Post-divorce vacations: Another bright light at the end of the tunnel

At the end of the day, whether you plan a big blow out trip of a lifetime or take a weekend to yourself to relax and reflect, you will thank yourself.


All-inclusive resorts are popular destinations among the recently divorced. It makes sense to budget some time and resources to get away and regroup after your divorce is concluded. There are a variety of opinions about how you may treat yourself to needed down time, whether you are traveling on your own or bringing your children or a significant someone else. For many, the purpose of the post-divorce trip is to re-invent oneself in a neutral location and environment where they can be anyone they want. Much of this sounds like story lines on episodes of The Love Boat


A recent Travel Weekly article highlights a few trends and statistics about divorce and travel

  •  Travel agents report increases in clients planning post-divorce trips when agents ask if the trip is to celebrate a unique event or occasion;
  •  The American Psychological Association estimates that 40 to 50 percent of married couples eventually divorce;
  •  Group trips are also popular and many gather friends together for the vacation;
  •  Typical post-divorce travelers are women age 40 to 50;
  •  In addition to all-inclusive resorts in Mexico and the Caribbean, major U.S. cities like New York and Las Vegas are also popular post-divorce vacation destinations;
  •  Many newly empty nesters decide they need a change, and that means divorce.

Do the kids get to come along?

Depending on your personal feelings and needs, it may be an easy or difficult decision whether to bring your kids on a vacation to celebrate your divorce. Note that you do not need to brand your trip as a post-divorce celebration, especially if you are bringing your kids. The last thing you may want to do is teach them that their other parent is bad or that divorcing him or her is a cause to celebrate (even if you feel that way inside).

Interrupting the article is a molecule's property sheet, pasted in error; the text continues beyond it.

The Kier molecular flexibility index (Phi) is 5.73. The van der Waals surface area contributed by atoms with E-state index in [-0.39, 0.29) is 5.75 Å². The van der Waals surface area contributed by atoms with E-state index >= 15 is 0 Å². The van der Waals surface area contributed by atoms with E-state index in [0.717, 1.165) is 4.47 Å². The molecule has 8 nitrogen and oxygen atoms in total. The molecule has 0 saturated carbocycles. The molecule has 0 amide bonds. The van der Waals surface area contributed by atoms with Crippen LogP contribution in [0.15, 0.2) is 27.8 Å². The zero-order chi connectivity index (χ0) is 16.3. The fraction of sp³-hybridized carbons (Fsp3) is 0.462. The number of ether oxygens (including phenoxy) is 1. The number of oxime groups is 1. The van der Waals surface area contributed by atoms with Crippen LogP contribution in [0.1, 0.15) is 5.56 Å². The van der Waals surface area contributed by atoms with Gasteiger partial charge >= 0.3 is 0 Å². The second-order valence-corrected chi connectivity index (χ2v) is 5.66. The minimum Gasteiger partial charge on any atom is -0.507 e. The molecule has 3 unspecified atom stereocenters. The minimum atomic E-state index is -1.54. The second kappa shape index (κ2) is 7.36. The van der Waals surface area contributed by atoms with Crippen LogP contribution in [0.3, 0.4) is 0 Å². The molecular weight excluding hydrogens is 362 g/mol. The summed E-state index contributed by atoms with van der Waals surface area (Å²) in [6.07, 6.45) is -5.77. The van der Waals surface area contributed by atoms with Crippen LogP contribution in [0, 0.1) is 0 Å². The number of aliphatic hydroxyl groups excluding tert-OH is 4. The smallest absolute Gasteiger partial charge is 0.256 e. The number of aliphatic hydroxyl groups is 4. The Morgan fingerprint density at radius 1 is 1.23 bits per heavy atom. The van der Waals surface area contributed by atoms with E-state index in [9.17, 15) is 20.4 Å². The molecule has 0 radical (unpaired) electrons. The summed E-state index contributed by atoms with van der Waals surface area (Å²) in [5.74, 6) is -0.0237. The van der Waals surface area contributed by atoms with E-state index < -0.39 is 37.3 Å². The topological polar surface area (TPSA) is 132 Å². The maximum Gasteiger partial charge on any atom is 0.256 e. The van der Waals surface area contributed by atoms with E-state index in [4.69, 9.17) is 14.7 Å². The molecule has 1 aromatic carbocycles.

Your children might be constant reminders of all you just went through in your divorce which may have involved a custody dispute. If you really need down time, consider whether your kids or close friends may bolster or hinder your ability to unplug, sign off and relax with your thoughts. Sometimes people mean well by trying to push your happiness and wellness, yet seem to only remind you about that which you may be trying to forget.


The value in celebrating your divorce anniversary.

Some people like to expand on the idea of a divorce finalization getaway and create a new tradition of taking a trip somewhere around the annual anniversary of their divorce. It may sound odd to others to continue celebrating your divorce year after year, so calling it something else might be appropriate. You will still know why you reflect on your past, present and future and how your marriage and divorce affected you then, now and may in the future.

Celebrating divorce does not need to focus on the ending of a bad marriage when it can otherwise be an opportunity to think about your independence and how many chapters we empower ourselves to write and live. At the end of the day, whether you plan a big blow out trip of a lifetime or take a weekend to yourself to relax and reflect, you will thank yourself.

Contact Us

© 2020 by Scroggins Law Group, PLLC. All rights reserved. Sitemap. Powered by Razor Rank 

*Mark L. Scroggins is *board-certified in family law by the Texas Board of Legal Specialization. Unless otherwise noted, other attorneys are not *board-certified.

**Super Lawyers (a Thomson Reuters service, awarded to Mark Scroggins 2014, 2015, 2016, 2017, 2018, 2019, 2020, 2021)

The information in this article (OR ON THIS WEBSITE) is for general information purposes only. The information contained herein is not guaranteed to be correct, complete, or up to date. You should not rely on any information in this article, but should consult a licensed attorney for legal advice regarding your specific case. Nothing in this article should be construed as legal advice for any individual case or situation. Viewing of this information is not intended and does not constitute an attorney-client relationship. Additional Resources